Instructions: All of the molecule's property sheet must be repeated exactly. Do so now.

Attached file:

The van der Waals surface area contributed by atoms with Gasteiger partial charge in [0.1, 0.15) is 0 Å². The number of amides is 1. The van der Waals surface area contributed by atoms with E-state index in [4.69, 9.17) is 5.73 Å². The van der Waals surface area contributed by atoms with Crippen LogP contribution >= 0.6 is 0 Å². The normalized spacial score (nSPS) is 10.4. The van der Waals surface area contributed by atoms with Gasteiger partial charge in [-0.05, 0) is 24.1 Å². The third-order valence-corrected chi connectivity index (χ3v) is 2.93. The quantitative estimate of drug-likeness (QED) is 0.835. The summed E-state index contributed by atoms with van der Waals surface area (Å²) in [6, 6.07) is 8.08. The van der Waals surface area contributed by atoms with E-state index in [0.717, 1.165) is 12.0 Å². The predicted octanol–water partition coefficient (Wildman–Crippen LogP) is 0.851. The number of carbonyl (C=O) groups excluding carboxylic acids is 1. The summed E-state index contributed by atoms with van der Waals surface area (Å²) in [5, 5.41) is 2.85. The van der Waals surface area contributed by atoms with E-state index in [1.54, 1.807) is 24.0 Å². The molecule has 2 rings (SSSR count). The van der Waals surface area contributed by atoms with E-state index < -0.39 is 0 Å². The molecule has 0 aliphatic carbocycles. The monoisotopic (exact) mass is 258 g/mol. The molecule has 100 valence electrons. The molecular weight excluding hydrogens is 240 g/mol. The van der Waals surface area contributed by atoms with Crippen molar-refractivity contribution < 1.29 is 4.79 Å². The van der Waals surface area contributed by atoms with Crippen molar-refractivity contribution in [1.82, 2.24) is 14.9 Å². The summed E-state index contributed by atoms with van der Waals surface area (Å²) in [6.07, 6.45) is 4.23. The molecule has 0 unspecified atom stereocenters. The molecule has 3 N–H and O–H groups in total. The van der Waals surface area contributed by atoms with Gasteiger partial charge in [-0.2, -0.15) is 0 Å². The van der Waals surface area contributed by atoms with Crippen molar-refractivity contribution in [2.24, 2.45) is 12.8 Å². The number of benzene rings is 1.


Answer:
The van der Waals surface area contributed by atoms with Gasteiger partial charge in [0.1, 0.15) is 0 Å². The number of amides is 1. The van der Waals surface area contributed by atoms with E-state index in [4.69, 9.17) is 5.73 Å². The van der Waals surface area contributed by atoms with Crippen LogP contribution >= 0.6 is 0 Å². The normalized spacial score (nSPS) is 10.4. The van der Waals surface area contributed by atoms with Gasteiger partial charge in [-0.05, 0) is 24.1 Å². The third-order valence-corrected chi connectivity index (χ3v) is 2.93. The quantitative estimate of drug-likeness (QED) is 0.835. The summed E-state index contributed by atoms with van der Waals surface area (Å²) in [6, 6.07) is 8.08. The van der Waals surface area contributed by atoms with E-state index in [0.717, 1.165) is 12.0 Å². The predicted octanol–water partition coefficient (Wildman–Crippen LogP) is 0.851. The number of carbonyl (C=O) groups excluding carboxylic acids is 1. The summed E-state index contributed by atoms with van der Waals surface area (Å²) in [5, 5.41) is 2.85. The van der Waals surface area contributed by atoms with E-state index in [1.54, 1.807) is 24.0 Å². The molecule has 2 rings (SSSR count). The van der Waals surface area contributed by atoms with E-state index < -0.39 is 0 Å². The molecule has 0 aliphatic carbocycles. The monoisotopic (exact) mass is 258 g/mol. The molecule has 100 valence electrons. The molecular weight excluding hydrogens is 240 g/mol. The van der Waals surface area contributed by atoms with Crippen molar-refractivity contribution < 1.29 is 4.79 Å². The van der Waals surface area contributed by atoms with Crippen molar-refractivity contribution in [1.82, 2.24) is 14.9 Å². The summed E-state index contributed by atoms with van der Waals surface area (Å²) in [6.07, 6.45) is 4.23. The molecule has 0 unspecified atom stereocenters. The molecule has 3 N–H and O–H groups in total. The van der Waals surface area contributed by atoms with Gasteiger partial charge in [-0.2, -0.15) is 0 Å². The van der Waals surface area contributed by atoms with Crippen molar-refractivity contribution in [2.24, 2.45) is 12.8 Å². The number of benzene rings is 1.